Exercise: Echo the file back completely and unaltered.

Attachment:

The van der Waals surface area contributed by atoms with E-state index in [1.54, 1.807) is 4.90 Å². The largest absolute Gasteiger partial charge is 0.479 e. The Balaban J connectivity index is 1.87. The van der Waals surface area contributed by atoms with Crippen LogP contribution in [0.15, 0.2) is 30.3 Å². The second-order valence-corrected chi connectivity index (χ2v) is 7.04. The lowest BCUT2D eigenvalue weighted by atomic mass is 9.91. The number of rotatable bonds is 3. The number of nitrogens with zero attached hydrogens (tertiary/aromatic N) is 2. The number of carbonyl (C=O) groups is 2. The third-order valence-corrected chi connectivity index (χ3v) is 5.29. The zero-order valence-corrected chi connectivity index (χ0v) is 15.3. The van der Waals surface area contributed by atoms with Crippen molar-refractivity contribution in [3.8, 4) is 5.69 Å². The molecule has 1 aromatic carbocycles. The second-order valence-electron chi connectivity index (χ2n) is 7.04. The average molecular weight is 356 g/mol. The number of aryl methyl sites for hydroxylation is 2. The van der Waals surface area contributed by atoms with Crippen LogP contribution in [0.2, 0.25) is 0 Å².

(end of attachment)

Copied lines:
The van der Waals surface area contributed by atoms with E-state index in [1.54, 1.807) is 4.90 Å². The largest absolute Gasteiger partial charge is 0.479 e. The Balaban J connectivity index is 1.87. The van der Waals surface area contributed by atoms with Crippen LogP contribution in [0.15, 0.2) is 30.3 Å². The second-order valence-corrected chi connectivity index (χ2v) is 7.04. The lowest BCUT2D eigenvalue weighted by atomic mass is 9.91. The number of rotatable bonds is 3. The number of nitrogens with zero attached hydrogens (tertiary/aromatic N) is 2. The number of carbonyl (C=O) groups is 2. The third-order valence-corrected chi connectivity index (χ3v) is 5.29. The zero-order valence-corrected chi connectivity index (χ0v) is 15.3. The van der Waals surface area contributed by atoms with Crippen molar-refractivity contribution in [3.8, 4) is 5.69 Å². The molecule has 1 aromatic carbocycles. The second-order valence-electron chi connectivity index (χ2n) is 7.04. The average molecular weight is 356 g/mol. The number of aryl methyl sites for hydroxylation is 2. The van der Waals surface area contributed by atoms with Crippen LogP contribution in [0.2, 0.25) is 0 Å².